That doesn't count the cost of a charger if one is needed. I can do the wiring myself, but I don't know if it needs a charger. It also doesn't include any taxes the state and/or feds impose, nor the eventual battery replacement if needed. But even ignoring those costs, it would take me longer than I likely have left on this earth for the very slight savings in fuel to offset the higher purchase cost.

    Plus, if I have to drive more than 240 miles, I have to find a charger and twiddle my thumbs while waiting for it to charge (anywhere from a bit over an hour to a bit over three hours) or mooch someone's 120 VAC power (about 60 hours). So no.

    I'm still interested in a plug-in hybrid, however. Not for right now: My current car suits me find and is still under warranty, and electric car tech is rapidly advancing. I'd be a fool to do it now. But if they get the tech and the prices to a point that it would be a wash or nearly so between ICE and a plug-in hybrid, I'd go for it. I have no special love for burning dinosaurs. Right now, however, the total cost of ownership and operation would be almost twice what I pay now.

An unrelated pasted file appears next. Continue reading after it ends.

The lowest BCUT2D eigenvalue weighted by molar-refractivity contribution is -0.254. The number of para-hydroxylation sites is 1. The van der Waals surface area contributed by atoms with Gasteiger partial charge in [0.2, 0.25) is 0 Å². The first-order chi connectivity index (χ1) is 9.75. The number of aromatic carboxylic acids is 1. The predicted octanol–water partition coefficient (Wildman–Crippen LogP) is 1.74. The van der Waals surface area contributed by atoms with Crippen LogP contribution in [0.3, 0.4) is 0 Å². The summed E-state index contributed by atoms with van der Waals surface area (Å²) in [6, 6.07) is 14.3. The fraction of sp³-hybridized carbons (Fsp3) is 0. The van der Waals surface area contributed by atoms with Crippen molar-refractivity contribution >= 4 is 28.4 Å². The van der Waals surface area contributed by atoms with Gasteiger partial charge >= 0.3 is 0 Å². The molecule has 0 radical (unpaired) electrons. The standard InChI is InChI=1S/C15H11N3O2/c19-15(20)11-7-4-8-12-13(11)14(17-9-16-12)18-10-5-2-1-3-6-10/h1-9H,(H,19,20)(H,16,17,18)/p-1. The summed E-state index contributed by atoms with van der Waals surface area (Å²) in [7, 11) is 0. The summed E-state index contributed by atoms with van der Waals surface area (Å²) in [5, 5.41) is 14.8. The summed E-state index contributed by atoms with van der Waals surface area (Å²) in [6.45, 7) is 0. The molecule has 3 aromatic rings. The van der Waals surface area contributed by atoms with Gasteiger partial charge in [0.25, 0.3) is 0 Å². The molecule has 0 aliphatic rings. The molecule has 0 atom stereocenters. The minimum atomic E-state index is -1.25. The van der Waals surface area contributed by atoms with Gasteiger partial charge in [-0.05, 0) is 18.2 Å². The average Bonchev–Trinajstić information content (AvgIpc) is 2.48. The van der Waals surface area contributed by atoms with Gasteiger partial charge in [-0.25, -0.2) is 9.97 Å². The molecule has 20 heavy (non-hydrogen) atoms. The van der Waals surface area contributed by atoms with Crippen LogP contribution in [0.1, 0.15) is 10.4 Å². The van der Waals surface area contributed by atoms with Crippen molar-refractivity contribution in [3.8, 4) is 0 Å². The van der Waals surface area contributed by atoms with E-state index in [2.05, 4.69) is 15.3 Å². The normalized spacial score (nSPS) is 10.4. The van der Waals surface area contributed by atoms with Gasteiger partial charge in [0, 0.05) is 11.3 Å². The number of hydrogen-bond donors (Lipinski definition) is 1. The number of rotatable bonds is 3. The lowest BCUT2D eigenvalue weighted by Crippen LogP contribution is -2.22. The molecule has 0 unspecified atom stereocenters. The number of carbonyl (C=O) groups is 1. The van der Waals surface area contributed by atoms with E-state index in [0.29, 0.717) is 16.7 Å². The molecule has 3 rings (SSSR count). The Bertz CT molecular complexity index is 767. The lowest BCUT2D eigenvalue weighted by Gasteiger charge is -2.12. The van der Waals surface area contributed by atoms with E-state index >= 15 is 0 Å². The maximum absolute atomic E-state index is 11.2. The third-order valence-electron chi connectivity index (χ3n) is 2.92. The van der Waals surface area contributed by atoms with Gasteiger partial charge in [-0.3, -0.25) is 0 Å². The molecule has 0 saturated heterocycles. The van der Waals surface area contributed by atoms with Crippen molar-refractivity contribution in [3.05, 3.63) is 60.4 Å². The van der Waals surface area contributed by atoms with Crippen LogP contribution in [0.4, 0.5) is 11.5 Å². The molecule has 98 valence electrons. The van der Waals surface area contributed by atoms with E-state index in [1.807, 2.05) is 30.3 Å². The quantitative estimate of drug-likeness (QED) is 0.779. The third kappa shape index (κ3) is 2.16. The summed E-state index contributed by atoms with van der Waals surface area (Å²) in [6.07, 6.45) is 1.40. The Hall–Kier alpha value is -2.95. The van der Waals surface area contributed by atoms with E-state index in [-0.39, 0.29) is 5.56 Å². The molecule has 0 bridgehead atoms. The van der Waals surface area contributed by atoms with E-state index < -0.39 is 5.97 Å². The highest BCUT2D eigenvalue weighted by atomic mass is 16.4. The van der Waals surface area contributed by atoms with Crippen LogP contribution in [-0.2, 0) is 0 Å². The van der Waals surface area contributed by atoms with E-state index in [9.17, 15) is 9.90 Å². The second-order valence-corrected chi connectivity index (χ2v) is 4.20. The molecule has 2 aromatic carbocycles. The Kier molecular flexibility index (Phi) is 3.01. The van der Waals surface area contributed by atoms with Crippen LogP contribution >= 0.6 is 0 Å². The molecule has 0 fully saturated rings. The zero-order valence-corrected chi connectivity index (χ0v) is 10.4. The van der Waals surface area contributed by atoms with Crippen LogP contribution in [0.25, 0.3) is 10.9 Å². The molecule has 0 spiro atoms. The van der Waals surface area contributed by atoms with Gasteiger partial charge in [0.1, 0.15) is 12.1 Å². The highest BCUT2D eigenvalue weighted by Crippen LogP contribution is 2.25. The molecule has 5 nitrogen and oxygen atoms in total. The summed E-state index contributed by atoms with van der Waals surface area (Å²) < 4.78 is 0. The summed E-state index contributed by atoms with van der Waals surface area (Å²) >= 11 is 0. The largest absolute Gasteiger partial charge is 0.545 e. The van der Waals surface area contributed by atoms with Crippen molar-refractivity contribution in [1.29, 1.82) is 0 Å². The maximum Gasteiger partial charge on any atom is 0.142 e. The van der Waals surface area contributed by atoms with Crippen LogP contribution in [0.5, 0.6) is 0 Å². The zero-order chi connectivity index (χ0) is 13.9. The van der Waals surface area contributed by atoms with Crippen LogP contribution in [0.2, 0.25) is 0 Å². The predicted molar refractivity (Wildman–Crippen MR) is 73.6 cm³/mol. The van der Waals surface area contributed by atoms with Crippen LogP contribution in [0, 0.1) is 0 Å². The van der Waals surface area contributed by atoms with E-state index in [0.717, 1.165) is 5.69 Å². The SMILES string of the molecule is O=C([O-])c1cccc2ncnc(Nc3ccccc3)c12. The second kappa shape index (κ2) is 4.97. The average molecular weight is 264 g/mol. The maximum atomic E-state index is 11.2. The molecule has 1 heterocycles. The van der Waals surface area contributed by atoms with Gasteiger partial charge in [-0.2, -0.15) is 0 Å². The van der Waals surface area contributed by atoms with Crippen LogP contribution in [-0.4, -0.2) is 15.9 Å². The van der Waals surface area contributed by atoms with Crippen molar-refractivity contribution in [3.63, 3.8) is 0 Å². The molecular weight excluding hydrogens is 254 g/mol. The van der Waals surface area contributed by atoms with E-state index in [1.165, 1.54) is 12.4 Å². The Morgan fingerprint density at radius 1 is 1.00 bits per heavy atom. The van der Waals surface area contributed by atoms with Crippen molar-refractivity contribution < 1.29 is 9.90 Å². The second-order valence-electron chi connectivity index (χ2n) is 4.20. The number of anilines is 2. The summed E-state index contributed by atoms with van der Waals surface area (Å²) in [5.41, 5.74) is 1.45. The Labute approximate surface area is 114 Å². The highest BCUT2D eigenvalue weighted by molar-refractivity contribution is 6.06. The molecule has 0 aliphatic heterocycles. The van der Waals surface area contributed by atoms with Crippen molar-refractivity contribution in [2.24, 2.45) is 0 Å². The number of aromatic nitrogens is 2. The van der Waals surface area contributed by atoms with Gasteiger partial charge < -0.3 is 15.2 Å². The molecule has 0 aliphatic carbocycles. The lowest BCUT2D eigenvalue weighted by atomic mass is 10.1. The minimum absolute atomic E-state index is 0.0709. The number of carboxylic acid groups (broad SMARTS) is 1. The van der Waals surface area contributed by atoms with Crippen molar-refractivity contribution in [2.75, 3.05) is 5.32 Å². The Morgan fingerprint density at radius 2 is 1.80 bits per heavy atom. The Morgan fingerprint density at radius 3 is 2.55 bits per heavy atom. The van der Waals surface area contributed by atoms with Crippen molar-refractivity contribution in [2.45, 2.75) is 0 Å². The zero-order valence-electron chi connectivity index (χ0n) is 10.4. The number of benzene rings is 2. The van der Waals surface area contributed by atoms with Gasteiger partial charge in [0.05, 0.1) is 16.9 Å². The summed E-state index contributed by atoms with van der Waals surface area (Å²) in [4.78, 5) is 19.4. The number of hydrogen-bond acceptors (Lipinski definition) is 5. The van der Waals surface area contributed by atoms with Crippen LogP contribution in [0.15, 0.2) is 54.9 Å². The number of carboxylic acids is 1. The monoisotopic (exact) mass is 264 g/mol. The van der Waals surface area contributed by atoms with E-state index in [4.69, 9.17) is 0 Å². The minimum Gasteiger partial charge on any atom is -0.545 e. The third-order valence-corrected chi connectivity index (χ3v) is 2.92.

Rich
     
  6. Jay Honeck

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    No one buys an EV to save money.

    No one (in their right mind) buys an EV to save the world.

    You buy an EV because it is the best propulsion system available. I currently own and drive ten vehicles. The Model 3 is the best of them all, by a wide margin, in every measurable parameter except road noise.

    Sent from my SM-T380 using Tapatalk
     
  7. tspear

    tspear Pattern Altitude PoA Supporter

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    Actually, most EV owners I know bought the car to save money. Comparison of similar cars (e.g. a Tesla vs a BMW, a Chevy Bolt vs a Honda Civic) you will find that high mileage drivers; those over 20+ Miles a year actually save money over the life of the car.
    Note: most EV owners I know are actually accountants or in families of accounts...

    Tim
     
  8. SoonerAviator

    SoonerAviator Final Approach PoA Supporter

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    Every metric, aside from that whole range thing . . .
     
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  9. nauga

    nauga Pattern Altitude PoA Supporter

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    You must not need to carry much, either very far or very heavy.

    Nauga,
    who expects the hyperbole
     
  10. SoCal RV Flyer

    SoCal RV Flyer En-Route

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    But how many will keep a car for its entire useful life? Not many, I'd venture.
     
  11. 1RTK1

    1RTK1 Cleared for Takeoff